One of the greatest songs ever made on The city of Kashi


Shivatathvam, one of the greatest energies we can experience. It’s not a religious process but an emotion. Lord Shiva is the epitome of energy. Hence, he has a cult following among other gods. His philosophy, a way of life inculcates an internal peace with an undying power within us. There have been many songs in Telugu, celebrating his emotion and power. But this one song, explains the greatness of the most popular shrine of Lord Shiva, Varanasi. It is ‘BhamBham Bole’ from Megastar Chiranjeevi’s “Indra (2002)”.

The best part of Shivatathvam, is experiencing Lord Shiva’s exuberance, his dance form Shiva Tandavam. Taking the energy of Thandavam as the intricate base rhythm, and explaining the specialty of the holy city of Kashi, this song gives a perfect start to this massive hit film. This vibrant cinematic rock song is composed by the king of melody in Telugu Movies, Mani Sharma who was at his best possible form. And it is written by the self-proclaimed Shiva disciple, legendary Sirivennela Seetharama Shastry, who once again proved that he can add the intellectual devotion in a commercial song. Now let’s have an analysis of this track.

Lyric Breakdown:


DhamDham Dole Chelaregindile
DhamDham Dole Chelaregindile


VisaalaakshiSamethangaa Cheri

||BhamBhamBhole……..VaraaliccheKaasiiPurii ||

Picking up the Tandav Rhythm, Sirivennelagaru opens the song with the hook lines “BhamBham bole…MundukuSaaganee”, indicating a start to the song which means, “The conch has been blown, and the drum rolls have been given. So, celebrate the groove and march forward till the dawn and dusk”. In the next lines, the end of pallavi in “Vilasanga… KaasiPuri”, it just explains the formation of the city of Kashi, explained as “In his extravagant mood, Lord Shiva along with Goddess Visalakshi in the banks of the splendid river Maha Ganga, will bestow prosperity to you in this city of Kashi”.

The first interlude is composed with the chorus of “BhamBhamBholenath”, the chants given by the disciples of Lord Shiva. It is perfectly accompanied with progressions on acoustic guitars, string sections and dhol rhythms.

Charanam 1:



|| Vilasangaa……VaraaliccheKaasiiPurii ||

The first charanam, explains the history of Kashi in a single stanza. That takes a mind of genius to explain the ‘Sthalapuranam’ in one paragraph! The first two lines “Vaaranasini… Vinpinchaga”, translates to “The song in which I’m describing about Varanasi, is explained through the poem of ‘KaviSarvabhoumaSrinadha’. In it he says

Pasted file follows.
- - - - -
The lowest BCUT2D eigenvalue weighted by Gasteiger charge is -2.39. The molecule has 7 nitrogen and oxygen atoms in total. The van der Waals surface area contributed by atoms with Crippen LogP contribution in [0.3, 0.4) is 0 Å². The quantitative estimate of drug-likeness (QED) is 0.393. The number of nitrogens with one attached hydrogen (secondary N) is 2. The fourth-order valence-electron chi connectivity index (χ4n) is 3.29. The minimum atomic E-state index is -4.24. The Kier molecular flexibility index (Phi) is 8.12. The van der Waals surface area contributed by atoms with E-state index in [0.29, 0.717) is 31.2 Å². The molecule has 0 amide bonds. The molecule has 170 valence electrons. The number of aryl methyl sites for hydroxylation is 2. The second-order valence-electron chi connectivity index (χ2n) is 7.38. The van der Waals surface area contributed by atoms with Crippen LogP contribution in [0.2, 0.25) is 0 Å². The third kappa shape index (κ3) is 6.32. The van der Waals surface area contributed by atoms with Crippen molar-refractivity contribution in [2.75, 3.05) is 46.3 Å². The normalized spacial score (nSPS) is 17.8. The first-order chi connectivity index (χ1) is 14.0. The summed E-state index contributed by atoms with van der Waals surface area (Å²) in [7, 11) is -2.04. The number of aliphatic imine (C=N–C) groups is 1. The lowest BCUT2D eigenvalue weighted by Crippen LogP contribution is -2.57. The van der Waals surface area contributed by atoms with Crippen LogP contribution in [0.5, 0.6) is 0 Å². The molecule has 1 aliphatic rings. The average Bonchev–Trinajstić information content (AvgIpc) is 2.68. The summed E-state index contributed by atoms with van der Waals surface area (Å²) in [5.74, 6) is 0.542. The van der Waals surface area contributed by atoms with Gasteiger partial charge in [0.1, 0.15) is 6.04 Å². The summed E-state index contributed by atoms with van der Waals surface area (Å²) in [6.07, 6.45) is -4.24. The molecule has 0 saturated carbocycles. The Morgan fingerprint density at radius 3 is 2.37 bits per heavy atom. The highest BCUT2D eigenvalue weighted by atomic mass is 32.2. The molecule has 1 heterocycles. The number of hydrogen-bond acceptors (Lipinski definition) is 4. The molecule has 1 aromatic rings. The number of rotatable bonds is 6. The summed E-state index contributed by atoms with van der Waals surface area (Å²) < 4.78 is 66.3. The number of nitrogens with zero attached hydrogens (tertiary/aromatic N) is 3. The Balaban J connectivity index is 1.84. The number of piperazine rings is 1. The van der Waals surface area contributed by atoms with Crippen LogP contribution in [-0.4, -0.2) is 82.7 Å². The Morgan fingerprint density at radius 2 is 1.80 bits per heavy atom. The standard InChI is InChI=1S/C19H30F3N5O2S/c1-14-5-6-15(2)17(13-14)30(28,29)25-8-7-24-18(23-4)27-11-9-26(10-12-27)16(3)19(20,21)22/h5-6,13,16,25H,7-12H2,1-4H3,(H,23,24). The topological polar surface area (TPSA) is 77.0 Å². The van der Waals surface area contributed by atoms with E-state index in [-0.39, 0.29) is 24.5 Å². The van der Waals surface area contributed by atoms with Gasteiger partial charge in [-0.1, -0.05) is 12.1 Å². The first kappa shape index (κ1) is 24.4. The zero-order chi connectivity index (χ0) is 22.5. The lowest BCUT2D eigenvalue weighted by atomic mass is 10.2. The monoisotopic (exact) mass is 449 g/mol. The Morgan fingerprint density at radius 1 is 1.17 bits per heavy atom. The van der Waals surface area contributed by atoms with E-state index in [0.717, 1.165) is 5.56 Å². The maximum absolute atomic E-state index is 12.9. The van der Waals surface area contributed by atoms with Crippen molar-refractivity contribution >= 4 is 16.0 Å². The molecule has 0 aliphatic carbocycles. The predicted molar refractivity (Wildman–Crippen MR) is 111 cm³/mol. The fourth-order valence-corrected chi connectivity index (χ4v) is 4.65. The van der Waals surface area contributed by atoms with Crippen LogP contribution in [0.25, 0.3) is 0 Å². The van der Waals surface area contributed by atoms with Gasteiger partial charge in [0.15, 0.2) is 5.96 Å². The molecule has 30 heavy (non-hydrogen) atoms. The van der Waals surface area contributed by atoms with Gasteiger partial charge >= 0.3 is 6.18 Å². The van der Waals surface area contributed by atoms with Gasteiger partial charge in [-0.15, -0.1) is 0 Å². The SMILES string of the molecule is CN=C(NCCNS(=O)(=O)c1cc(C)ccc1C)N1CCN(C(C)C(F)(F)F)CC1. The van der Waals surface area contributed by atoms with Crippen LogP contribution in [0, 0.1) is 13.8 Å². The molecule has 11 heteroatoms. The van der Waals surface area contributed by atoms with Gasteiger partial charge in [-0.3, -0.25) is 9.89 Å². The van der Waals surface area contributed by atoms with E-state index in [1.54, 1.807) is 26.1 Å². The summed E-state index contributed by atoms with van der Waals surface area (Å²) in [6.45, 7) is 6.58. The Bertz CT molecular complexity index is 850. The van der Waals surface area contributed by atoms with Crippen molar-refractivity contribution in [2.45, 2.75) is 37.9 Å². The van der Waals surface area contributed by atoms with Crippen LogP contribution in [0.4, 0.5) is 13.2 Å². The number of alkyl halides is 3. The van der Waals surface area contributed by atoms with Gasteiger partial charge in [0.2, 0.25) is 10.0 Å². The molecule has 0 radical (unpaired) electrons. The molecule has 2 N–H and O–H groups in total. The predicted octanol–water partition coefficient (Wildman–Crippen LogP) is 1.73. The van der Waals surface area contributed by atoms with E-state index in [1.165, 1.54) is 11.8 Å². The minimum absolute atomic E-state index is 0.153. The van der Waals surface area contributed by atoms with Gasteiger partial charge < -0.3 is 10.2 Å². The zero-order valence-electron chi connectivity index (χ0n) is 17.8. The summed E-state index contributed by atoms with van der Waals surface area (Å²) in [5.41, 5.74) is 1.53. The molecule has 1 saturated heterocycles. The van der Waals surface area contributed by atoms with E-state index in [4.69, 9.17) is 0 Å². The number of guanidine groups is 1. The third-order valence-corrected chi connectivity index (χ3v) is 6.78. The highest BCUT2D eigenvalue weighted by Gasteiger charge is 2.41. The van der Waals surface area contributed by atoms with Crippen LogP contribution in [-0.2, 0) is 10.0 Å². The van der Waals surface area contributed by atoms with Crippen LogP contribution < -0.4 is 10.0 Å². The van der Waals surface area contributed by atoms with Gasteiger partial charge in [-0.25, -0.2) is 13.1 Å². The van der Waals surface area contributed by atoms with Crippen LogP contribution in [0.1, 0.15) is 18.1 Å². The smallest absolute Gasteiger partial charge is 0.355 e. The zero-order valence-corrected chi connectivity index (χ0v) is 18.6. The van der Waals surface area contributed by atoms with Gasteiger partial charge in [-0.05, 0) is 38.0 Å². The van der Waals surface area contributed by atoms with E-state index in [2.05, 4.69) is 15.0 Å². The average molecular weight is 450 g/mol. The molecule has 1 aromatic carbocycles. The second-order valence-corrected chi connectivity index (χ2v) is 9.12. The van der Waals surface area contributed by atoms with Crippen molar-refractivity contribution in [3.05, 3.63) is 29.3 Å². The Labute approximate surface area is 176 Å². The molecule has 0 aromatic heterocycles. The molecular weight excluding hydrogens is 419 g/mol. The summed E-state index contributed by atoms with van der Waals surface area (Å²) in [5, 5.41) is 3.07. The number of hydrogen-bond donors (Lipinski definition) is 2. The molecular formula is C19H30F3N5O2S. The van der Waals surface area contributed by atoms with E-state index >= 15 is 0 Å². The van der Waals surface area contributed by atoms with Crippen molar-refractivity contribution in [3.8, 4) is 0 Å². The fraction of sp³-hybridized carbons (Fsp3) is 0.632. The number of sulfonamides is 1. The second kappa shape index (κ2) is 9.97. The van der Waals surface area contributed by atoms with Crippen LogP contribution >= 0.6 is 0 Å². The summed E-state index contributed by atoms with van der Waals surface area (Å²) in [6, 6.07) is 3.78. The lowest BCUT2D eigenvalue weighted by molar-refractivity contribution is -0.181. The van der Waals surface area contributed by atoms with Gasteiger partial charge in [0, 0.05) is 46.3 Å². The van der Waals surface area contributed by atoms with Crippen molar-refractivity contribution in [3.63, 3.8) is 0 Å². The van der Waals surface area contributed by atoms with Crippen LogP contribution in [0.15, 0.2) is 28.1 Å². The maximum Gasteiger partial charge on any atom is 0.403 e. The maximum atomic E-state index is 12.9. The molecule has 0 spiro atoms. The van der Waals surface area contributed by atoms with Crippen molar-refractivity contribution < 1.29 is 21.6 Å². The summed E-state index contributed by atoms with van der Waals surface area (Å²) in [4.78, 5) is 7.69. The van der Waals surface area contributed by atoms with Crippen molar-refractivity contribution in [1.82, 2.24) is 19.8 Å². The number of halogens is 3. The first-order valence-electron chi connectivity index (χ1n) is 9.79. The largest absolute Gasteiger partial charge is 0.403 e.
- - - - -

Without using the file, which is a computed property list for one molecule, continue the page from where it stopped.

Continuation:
‘ఆనందంబుననర్థరాత్రములచంద్రలోకముల్కాయగా, నానాసైకతవేదికాస్థలములంనల్దిక్కులున్శంభుగా,
శ్రీనాథున్తరుణేందుశేఖరుఁశివుఁశ్రీకంఠునిన్పాడుదు, న్మేనెల్లన్పులకాంకురప్రాకారముల్నిండారమిన్నేటిలోన్!’

Which means ‘In the night filled with bliss, as the moonlight pervades and is reflected by the sandy daises, I would sing in all directions about Shambu, the lord of kasha, the one adorned with the cresent moon. Shiva, the one with blue throat, I am experiencing goosebumps all over my body, standing in the divine river Ganga’.” How genius one should be in writing a song taking reference from another poem!

The next lines from “Mukthi…Ghantika”, explains why Kashi is considered holy to die. These lines mean, “At Manikarnikaghat, where last rites of dead people are done, it is said that Lord Shiva himself would speak the final words giving the person eternity. Thus peace is attained when the as soul flickers away in the pulsating tiny bells.”

The next lines “DhamakuDhamakaalai….Pradakshinagaa”, means “Through the rolls of dhamru, the heart beat resonates the song of life, the feet dances to its rhythm, resulting in every step embracing the devotion!”

The second interlude starts with a traditionalfemale chorus singing the lines

Mana KashtameTolagipodaa”

Which is a song for the ritual done in the Month of Kartheekam, where they pray Lord Shiva by leaving small scented lamps into the water, praying the god to show them the light of prosperity and good health for the family. This interludes progresses into the cues of first interlude.

Charanam 2:

EdurayyeSilayeAyinaa Siva Lingame


GaaliloNithyamVinaledaa, AahOmkaarame
GangaloNithyamKanaledaa Siva Kaarunyame

|| Vilasangaa……VaraaliccheKaasiiPurii ||
||BhamBhamBhole……..VaraaliccheKaasiiPurii ||

This second charanam, explains the prominence of the holy city of Kashi. The first four lines “EdurayyeSilaye……Kailaasame” says, “Every stone you encounter in this city resembles the Shiva Lingam, which is not a miracle but a boon to this place. This city is very much immortal as the Kailasam itself”

The next lines “Gaalilo… KaasiMahima” translates to “Every breath of air always resonates with the sound of ‘OM’, every drop of the river Ganga gives you the purity of Lord Shiva’s grace. Just come to this holy place and know its’ glory!”

This song would be as immortal as the city of Kashi itself. And brilliantly rendered by the marvelous duo Shankar Mahadevan and Hariharan, the song intricately has a classical touch and energy because of them. This song would be memorable also because of the glory of Chiranjeevi and his graceful moves. Once again, the man behind this composition has to be given credit, Mani Sharma has lifted the song to another level through his powerful arrangements and subtle harmonies. And hats off to the god’s gift to telugu cinema, SirivennelaSeetharamaShasthrygaru.